Dan Baker spent five years as an environmental engineer before he was laid off in September 2009.
When the Athens man couldn't find any openings in the same field, he spent more than a year looking for other work.
"I went to job fairs and bounced resumes," he said. "Frustrated from the lack of interviews, I decided to try something different. And I was looking for stability."
That led him to Calhoun Community College and its nursing program.
"In nursing," he said, "there's always a need."
Baker, 45, will graduate in May. Two of his classmates also switched their careers.
Chris Hulse was a kindergarten teacher in Indiana for 20 years before the family moved to Hartselle in 1989. She remained home to raise her family, then enrolled in the nursing program at Calhoun.
"I wanted to do something different," she said. "I chose nursing because I was interested in it, and it's where the job market is now."
Lorna Wilt, of Hartselle, 44, was a real estate broker in Michigan for 20 years.
"I moved to the South because of the economy and the real estate market," she said. "Rather than start all over with real estate in Hartselle, I decided to turn to nursing instead. It's hard today to be self-employed."
Baker's problems mounted the longer he went without work. He and his wife went through foreclosure and later divorced.
"I knew Calhoun had a good nursing program," Baker said. "I started to school there in 1986, majoring in biology. And I had a lot of friends who went into nursing."
Baker said he figured with a bachelor's degree in biology, he "would have a leg up on everything."
He doesn't have a job lined up yet, but he said he is optimistic.
"I've been told that as a male, I have a slightly better chance of finding a job because there are so many females flooding the field," he said.
But Hulse, 55, is optimistic, too, partly, she said, "because of Calhoun's reputation. All of the hospital personnel I encounter are impressed with the school."
Hulse's interest in nursing began after her mother went through breast cancer.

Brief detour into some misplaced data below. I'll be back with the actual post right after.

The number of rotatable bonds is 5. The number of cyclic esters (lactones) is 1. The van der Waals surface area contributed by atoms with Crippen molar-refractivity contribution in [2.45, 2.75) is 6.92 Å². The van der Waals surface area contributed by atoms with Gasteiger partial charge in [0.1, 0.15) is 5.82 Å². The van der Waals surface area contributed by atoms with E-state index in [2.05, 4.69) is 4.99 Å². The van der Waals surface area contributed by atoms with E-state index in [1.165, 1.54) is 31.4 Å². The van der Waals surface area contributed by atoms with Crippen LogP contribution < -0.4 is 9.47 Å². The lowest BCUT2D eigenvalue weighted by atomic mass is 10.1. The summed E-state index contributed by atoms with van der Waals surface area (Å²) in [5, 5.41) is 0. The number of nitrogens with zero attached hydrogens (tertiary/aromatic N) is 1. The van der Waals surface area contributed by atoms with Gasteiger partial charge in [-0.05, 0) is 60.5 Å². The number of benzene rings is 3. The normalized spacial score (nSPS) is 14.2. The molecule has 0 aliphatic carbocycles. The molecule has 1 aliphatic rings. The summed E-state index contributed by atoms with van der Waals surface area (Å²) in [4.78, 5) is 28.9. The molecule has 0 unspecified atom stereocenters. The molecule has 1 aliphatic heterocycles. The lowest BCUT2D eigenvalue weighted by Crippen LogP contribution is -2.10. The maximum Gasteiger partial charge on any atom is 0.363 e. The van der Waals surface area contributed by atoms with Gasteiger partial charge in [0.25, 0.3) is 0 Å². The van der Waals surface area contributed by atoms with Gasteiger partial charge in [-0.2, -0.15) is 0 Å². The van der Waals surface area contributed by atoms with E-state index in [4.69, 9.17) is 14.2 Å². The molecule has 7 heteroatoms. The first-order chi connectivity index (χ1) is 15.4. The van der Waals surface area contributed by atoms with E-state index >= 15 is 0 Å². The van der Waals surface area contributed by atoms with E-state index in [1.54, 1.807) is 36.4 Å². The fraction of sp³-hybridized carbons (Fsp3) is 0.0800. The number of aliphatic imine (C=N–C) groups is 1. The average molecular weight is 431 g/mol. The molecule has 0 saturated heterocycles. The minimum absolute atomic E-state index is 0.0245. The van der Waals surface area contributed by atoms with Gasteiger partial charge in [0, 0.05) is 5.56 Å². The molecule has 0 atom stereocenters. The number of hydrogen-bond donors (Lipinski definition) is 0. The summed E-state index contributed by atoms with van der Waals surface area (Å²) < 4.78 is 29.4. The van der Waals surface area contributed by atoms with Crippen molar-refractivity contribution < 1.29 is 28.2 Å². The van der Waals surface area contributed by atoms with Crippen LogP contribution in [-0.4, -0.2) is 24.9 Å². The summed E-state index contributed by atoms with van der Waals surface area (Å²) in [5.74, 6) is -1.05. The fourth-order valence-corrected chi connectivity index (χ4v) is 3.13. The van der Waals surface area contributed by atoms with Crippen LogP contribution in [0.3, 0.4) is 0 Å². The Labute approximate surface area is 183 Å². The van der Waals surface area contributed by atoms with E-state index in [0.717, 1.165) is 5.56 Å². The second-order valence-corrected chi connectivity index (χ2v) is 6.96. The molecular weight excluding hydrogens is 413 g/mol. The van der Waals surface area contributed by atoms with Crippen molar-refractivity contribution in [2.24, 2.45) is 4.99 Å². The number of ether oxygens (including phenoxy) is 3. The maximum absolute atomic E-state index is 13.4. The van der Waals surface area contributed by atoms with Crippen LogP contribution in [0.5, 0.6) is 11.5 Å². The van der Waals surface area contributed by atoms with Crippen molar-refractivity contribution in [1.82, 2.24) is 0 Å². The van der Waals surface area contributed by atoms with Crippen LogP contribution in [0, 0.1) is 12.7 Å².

"I was going to a lot of appointments with her, and my interest grew," she said. "And I had a daughter in the nursing program at Calhoun."
Hulse is spending her last semester precepting in newborn nursing at Huntsville Hospital.
"I work 120 hours in that unit," she said. "It really gives you a good idea of what area of nursing you want to go into."
Wilt said for her the most difficult part in getting her degree is fitting in all the college work and raising a family at the same time.
"Because of the amount of studying it takes and doing just the basic things at home, like laundry and cooking, that's all you have time for," she said. "Sometimes I precept from 7 at night to 7 in the morning in the emergency room at Crestwood Hospital in Huntsville."
Wilt has two sons at Hartselle High School, a sophomore and senior.
"Fortunately, one of them is driving or it would be extremely hard for me to keep the amount of hours for the nursing degree," she said. "I've been missing out on a lot of their sports activities, and that's hard to deal with. Financially, the last two years have not been easy. But I hope things will smooth out during my nursing career."
Ronnie Thomas can be reached at 256-340-2438 or email@example.com.
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